O’Donoghue v. Minister for Health & Ors,  I.E.H.C.2 (Ir.)
Order of Mandamus brought on behalf of applicant suffering from profound and severe mental and physical disabilities against the Minister for Health, the Minister for Education, and the Attorney General to compel the provision of free primary education.
Applicant Paul O’Donoghue was born in November 1984 and contracted Reyes Syndrome, a serious viral infection, at eight months old, suffering brain damage as a result. He acquired severe mental and physical disabilities, and received intense physiotherapy in a hospital for two years after which he was discharged. From 1986 to 1991, Paul received sporadic training to improve his motor skills, responses, and recognition abilities, with most of the costs being born by his mother. On several occasions, he was denied full-time admission to state funded pre-school facilities due to their inability to accommodate the severity of his mental disability. By 1991, the only state aid provided for Paul’s education was a total of six hours of teaching, which his mother deemed totally inadequate, as children with mild or moderate disabilities received then full-time education with free transportation. In early 1992, O’Donoghue’s mother filed suit, requiring the respondents to provide free primary education for her son. , In its decision, the High Court followed an earlier Supreme Court definition of education as being “the teaching and training of a child to make the best possible use of his inherent and potential physical, moral, and mental capacities, a definition in harmony with other definitions established by the United Nations and the European Convention on Human Rights”. Furthermore, the High Court pointed to evidence that providing education for children with severe mental disabilities could improve their lives. The Court also understood that there had been a violation of Article 42 of the Constitution, which guaranteed free primary education to all, interpreting primary education as principal advice, instruction, and teaching necessary to help each child achieve their “fullest possible social integration and individual development”. The violation was made clearer by the fact that primary education was being provided for children with mild and moderate disabilities. The Court awarded money damages to the family.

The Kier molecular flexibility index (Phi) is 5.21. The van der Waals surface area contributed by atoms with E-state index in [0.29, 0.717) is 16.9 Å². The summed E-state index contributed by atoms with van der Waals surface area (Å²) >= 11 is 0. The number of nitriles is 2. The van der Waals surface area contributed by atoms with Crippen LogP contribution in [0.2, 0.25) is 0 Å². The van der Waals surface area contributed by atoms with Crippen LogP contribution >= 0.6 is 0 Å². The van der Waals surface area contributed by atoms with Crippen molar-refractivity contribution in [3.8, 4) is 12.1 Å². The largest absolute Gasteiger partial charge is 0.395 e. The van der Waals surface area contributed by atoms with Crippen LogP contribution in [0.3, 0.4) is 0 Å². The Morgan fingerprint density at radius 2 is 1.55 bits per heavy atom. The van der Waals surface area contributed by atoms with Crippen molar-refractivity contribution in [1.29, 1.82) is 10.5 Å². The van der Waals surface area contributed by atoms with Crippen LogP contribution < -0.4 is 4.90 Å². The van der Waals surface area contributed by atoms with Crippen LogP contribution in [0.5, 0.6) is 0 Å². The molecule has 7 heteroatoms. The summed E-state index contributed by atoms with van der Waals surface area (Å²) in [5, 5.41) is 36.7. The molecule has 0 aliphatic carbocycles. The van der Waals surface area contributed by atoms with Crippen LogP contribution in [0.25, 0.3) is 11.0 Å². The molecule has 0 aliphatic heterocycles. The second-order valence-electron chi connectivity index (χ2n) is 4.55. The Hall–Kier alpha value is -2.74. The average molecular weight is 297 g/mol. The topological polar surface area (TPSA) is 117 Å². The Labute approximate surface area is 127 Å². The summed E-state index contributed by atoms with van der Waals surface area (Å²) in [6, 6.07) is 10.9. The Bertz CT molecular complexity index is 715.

Keywords: O’Donoghue v. Minister for Health & Ors,  I.E.H.C.2 (Ir.), Children, Disability, Education, Rights, Equality, Nondiscrimination
The State was very slow to respond in any meaningful way to the High Court order, for which it was heavily criticised in later judgments. Ultimately, however, the applicant was provided with the requisite facilities, albeit still in a grudging fashion. In the broader scheme of things, this judgment, and its progeny, played a part in bringing about the enactment of the Education for Persons with Special Educational Needs Act 2004 and the Disability Act 2005, both of which purport to address the educational needs of children with disabilities. Both Acts have, however, been consistently criticized by disability rights activists.
For the first time the constitutional right to education was explicitly interpreted as covering educational needs of children with severe disabilities. This case, then, became the basis for a series of challenges in the late 1990s and early 2000s dealing with the State’s failure to make adequate provision for children with special educational needs. The scope and potential of the O’Donoghue judgment has, however, been somewhat tempered by more recent Supreme Court judgments (such as Sinnott v. Minister for Education, IESC 63(12 July, 2001, available at: http://www.bailii.org/ie/cases/IESC/2001/63.html).